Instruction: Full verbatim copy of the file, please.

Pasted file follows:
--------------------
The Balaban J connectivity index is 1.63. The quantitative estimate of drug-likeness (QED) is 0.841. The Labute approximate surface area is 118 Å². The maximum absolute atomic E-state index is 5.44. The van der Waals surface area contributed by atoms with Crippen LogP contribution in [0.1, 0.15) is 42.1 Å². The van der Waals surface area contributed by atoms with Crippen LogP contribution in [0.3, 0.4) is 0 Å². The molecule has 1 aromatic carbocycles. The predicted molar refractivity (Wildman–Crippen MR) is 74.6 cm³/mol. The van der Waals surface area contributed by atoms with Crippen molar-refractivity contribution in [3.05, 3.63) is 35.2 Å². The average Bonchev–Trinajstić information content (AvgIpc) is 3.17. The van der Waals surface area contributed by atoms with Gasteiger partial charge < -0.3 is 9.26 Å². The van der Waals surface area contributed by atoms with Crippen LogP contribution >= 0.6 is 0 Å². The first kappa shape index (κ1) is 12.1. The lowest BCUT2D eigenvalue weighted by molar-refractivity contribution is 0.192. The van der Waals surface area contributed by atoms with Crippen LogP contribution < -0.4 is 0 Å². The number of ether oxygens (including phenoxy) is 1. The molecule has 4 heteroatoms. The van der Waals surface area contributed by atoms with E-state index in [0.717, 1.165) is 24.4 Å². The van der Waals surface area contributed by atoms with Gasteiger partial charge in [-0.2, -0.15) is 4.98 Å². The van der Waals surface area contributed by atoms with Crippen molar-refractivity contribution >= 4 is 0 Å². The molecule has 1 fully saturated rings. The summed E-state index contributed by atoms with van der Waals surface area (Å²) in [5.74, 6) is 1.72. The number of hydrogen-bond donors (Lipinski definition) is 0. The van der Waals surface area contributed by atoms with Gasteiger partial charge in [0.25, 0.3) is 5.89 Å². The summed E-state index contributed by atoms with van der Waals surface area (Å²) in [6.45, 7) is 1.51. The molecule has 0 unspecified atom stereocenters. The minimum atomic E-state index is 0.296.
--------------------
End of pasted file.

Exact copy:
The Balaban J connectivity index is 1.63. The quantitative estimate of drug-likeness (QED) is 0.841. The Labute approximate surface area is 118 Å². The maximum absolute atomic E-state index is 5.44. The van der Waals surface area contributed by atoms with Crippen LogP contribution in [0.1, 0.15) is 42.1 Å². The van der Waals surface area contributed by atoms with Crippen LogP contribution in [0.3, 0.4) is 0 Å². The molecule has 1 aromatic carbocycles. The predicted molar refractivity (Wildman–Crippen MR) is 74.6 cm³/mol. The van der Waals surface area contributed by atoms with Crippen molar-refractivity contribution in [3.05, 3.63) is 35.2 Å². The average Bonchev–Trinajstić information content (AvgIpc) is 3.17. The van der Waals surface area contributed by atoms with Gasteiger partial charge < -0.3 is 9.26 Å². The van der Waals surface area contributed by atoms with Crippen LogP contribution >= 0.6 is 0 Å². The first kappa shape index (κ1) is 12.1. The lowest BCUT2D eigenvalue weighted by molar-refractivity contribution is 0.192. The van der Waals surface area contributed by atoms with Crippen LogP contribution < -0.4 is 0 Å². The number of ether oxygens (including phenoxy) is 1. The molecule has 4 heteroatoms. The van der Waals surface area contributed by atoms with E-state index in [0.717, 1.165) is 24.4 Å². The van der Waals surface area contributed by atoms with Gasteiger partial charge in [-0.2, -0.15) is 4.98 Å². The van der Waals surface area contributed by atoms with Crippen molar-refractivity contribution >= 4 is 0 Å². The molecule has 1 fully saturated rings. The summed E-state index contributed by atoms with van der Waals surface area (Å²) in [5.74, 6) is 1.72. The number of hydrogen-bond donors (Lipinski definition) is 0. The van der Waals surface area contributed by atoms with Gasteiger partial charge in [0.25, 0.3) is 5.89 Å². The summed E-state index contributed by atoms with van der Waals surface area (Å²) in [6.45, 7) is 1.51. The molecule has 0 unspecified atom stereocenters. The minimum atomic E-state index is 0.296.